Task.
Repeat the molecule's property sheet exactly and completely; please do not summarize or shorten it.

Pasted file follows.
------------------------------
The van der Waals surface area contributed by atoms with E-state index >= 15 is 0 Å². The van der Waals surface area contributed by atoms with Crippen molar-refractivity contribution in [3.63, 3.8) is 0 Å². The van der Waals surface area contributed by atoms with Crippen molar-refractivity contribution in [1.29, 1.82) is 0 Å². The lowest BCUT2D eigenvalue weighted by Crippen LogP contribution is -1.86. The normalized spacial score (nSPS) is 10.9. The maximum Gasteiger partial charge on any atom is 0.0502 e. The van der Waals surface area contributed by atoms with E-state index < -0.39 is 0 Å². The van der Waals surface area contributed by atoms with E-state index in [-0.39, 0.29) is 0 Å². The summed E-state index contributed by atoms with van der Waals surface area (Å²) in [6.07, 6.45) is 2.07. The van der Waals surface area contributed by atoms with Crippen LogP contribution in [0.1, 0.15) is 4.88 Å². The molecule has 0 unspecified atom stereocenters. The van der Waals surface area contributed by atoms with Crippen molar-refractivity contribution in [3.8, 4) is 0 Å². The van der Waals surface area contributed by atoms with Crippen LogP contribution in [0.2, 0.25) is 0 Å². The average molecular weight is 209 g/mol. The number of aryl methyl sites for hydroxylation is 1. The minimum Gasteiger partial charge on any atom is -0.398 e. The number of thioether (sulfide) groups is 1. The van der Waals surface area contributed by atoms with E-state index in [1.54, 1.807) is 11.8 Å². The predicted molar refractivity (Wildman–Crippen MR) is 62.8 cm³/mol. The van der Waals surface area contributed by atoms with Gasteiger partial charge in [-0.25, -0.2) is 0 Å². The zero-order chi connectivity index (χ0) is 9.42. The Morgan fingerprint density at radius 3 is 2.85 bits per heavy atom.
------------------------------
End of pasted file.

The van der Waals surface area contributed by atoms with E-state index >= 15 is 0 Å². The van der Waals surface area contributed by atoms with Crippen molar-refractivity contribution in [3.63, 3.8) is 0 Å². The van der Waals surface area contributed by atoms with Crippen molar-refractivity contribution in [1.29, 1.82) is 0 Å². The lowest BCUT2D eigenvalue weighted by Crippen LogP contribution is -1.86. The normalized spacial score (nSPS) is 10.9. The maximum Gasteiger partial charge on any atom is 0.0502 e. The van der Waals surface area contributed by atoms with E-state index < -0.39 is 0 Å². The van der Waals surface area contributed by atoms with E-state index in [-0.39, 0.29) is 0 Å². The summed E-state index contributed by atoms with van der Waals surface area (Å²) in [6.07, 6.45) is 2.07. The van der Waals surface area contributed by atoms with Crippen LogP contribution in [0.1, 0.15) is 4.88 Å². The molecule has 0 unspecified atom stereocenters. The van der Waals surface area contributed by atoms with Crippen molar-refractivity contribution in [3.8, 4) is 0 Å². The van der Waals surface area contributed by atoms with Crippen LogP contribution in [0.2, 0.25) is 0 Å². The average molecular weight is 209 g/mol. The number of aryl methyl sites for hydroxylation is 1. The minimum Gasteiger partial charge on any atom is -0.398 e. The number of thioether (sulfide) groups is 1. The van der Waals surface area contributed by atoms with E-state index in [1.54, 1.807) is 11.8 Å². The predicted molar refractivity (Wildman–Crippen MR) is 62.8 cm³/mol. The van der Waals surface area contributed by atoms with Gasteiger partial charge in [-0.25, -0.2) is 0 Å². The zero-order chi connectivity index (χ0) is 9.42. The Morgan fingerprint density at radius 3 is 2.85 bits per heavy atom.